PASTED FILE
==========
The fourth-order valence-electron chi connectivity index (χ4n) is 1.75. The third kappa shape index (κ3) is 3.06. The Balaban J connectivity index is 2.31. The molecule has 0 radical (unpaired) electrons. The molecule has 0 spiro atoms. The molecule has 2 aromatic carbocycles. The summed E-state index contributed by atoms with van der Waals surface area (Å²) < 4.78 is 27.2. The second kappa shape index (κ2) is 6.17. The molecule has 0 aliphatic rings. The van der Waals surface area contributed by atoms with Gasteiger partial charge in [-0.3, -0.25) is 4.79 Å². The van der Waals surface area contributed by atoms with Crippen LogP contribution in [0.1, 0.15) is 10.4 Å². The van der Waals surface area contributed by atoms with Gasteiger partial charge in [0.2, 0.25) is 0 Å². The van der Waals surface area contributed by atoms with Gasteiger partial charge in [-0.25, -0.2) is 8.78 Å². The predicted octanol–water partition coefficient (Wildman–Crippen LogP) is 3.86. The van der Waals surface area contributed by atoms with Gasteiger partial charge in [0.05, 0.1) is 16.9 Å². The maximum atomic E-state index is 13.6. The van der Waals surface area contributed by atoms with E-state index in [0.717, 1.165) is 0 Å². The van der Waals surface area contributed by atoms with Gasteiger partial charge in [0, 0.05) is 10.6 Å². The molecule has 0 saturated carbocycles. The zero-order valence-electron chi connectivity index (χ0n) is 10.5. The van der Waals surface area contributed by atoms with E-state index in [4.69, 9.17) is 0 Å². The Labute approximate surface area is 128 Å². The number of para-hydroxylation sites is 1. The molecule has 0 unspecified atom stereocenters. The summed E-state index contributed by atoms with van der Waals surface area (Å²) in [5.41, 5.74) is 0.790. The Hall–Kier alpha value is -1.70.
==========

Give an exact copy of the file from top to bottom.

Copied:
The fourth-order valence-electron chi connectivity index (χ4n) is 1.75. The third kappa shape index (κ3) is 3.06. The Balaban J connectivity index is 2.31. The molecule has 0 radical (unpaired) electrons. The molecule has 0 spiro atoms. The molecule has 2 aromatic carbocycles. The summed E-state index contributed by atoms with van der Waals surface area (Å²) < 4.78 is 27.2. The second kappa shape index (κ2) is 6.17. The molecule has 0 aliphatic rings. The van der Waals surface area contributed by atoms with Gasteiger partial charge in [-0.3, -0.25) is 4.79 Å². The van der Waals surface area contributed by atoms with Crippen LogP contribution in [0.1, 0.15) is 10.4 Å². The van der Waals surface area contributed by atoms with Gasteiger partial charge in [0.2, 0.25) is 0 Å². The van der Waals surface area contributed by atoms with Gasteiger partial charge in [-0.25, -0.2) is 8.78 Å². The predicted octanol–water partition coefficient (Wildman–Crippen LogP) is 3.86. The van der Waals surface area contributed by atoms with Gasteiger partial charge in [0.05, 0.1) is 16.9 Å². The maximum atomic E-state index is 13.6. The van der Waals surface area contributed by atoms with E-state index in [0.717, 1.165) is 0 Å². The van der Waals surface area contributed by atoms with Gasteiger partial charge in [0, 0.05) is 10.6 Å². The molecule has 0 saturated carbocycles. The zero-order valence-electron chi connectivity index (χ0n) is 10.5. The van der Waals surface area contributed by atoms with E-state index in [4.69, 9.17) is 0 Å². The Labute approximate surface area is 128 Å². The number of para-hydroxylation sites is 1. The molecule has 0 unspecified atom stereocenters. The summed E-state index contributed by atoms with van der Waals surface area (Å²) in [5.41, 5.74) is 0.790. The Hall–Kier alpha value is -1.70.